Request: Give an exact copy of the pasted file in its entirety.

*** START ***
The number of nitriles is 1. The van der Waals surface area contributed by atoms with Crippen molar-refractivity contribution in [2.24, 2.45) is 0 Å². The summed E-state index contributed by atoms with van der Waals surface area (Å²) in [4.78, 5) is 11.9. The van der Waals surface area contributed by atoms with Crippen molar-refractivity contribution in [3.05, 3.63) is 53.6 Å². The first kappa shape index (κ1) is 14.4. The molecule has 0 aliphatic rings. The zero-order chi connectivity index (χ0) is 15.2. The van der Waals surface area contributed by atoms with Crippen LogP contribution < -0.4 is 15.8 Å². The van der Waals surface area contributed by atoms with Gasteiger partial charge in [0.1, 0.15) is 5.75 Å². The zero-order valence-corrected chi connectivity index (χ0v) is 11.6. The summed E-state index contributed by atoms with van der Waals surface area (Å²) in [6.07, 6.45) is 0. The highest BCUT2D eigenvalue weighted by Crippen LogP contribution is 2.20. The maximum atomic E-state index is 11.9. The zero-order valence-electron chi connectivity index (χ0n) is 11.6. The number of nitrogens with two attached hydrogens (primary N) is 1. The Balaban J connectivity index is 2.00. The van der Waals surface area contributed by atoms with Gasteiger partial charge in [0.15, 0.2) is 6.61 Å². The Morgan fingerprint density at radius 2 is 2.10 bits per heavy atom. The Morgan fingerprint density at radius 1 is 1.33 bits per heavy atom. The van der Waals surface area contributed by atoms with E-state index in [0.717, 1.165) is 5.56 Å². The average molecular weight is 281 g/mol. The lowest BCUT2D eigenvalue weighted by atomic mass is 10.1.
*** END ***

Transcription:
The number of nitriles is 1. The van der Waals surface area contributed by atoms with Crippen molar-refractivity contribution in [2.24, 2.45) is 0 Å². The summed E-state index contributed by atoms with van der Waals surface area (Å²) in [4.78, 5) is 11.9. The van der Waals surface area contributed by atoms with Crippen molar-refractivity contribution in [3.05, 3.63) is 53.6 Å². The first kappa shape index (κ1) is 14.4. The molecule has 0 aliphatic rings. The zero-order chi connectivity index (χ0) is 15.2. The van der Waals surface area contributed by atoms with Crippen LogP contribution < -0.4 is 15.8 Å². The van der Waals surface area contributed by atoms with Gasteiger partial charge in [0.1, 0.15) is 5.75 Å². The zero-order valence-corrected chi connectivity index (χ0v) is 11.6. The summed E-state index contributed by atoms with van der Waals surface area (Å²) in [6.07, 6.45) is 0. The highest BCUT2D eigenvalue weighted by Crippen LogP contribution is 2.20. The maximum atomic E-state index is 11.9. The zero-order valence-electron chi connectivity index (χ0n) is 11.6. The number of nitrogens with two attached hydrogens (primary N) is 1. The Balaban J connectivity index is 2.00. The van der Waals surface area contributed by atoms with Gasteiger partial charge in [0.15, 0.2) is 6.61 Å². The Morgan fingerprint density at radius 2 is 2.10 bits per heavy atom. The Morgan fingerprint density at radius 1 is 1.33 bits per heavy atom. The van der Waals surface area contributed by atoms with E-state index in [0.717, 1.165) is 5.56 Å². The average molecular weight is 281 g/mol. The lowest BCUT2D eigenvalue weighted by atomic mass is 10.1.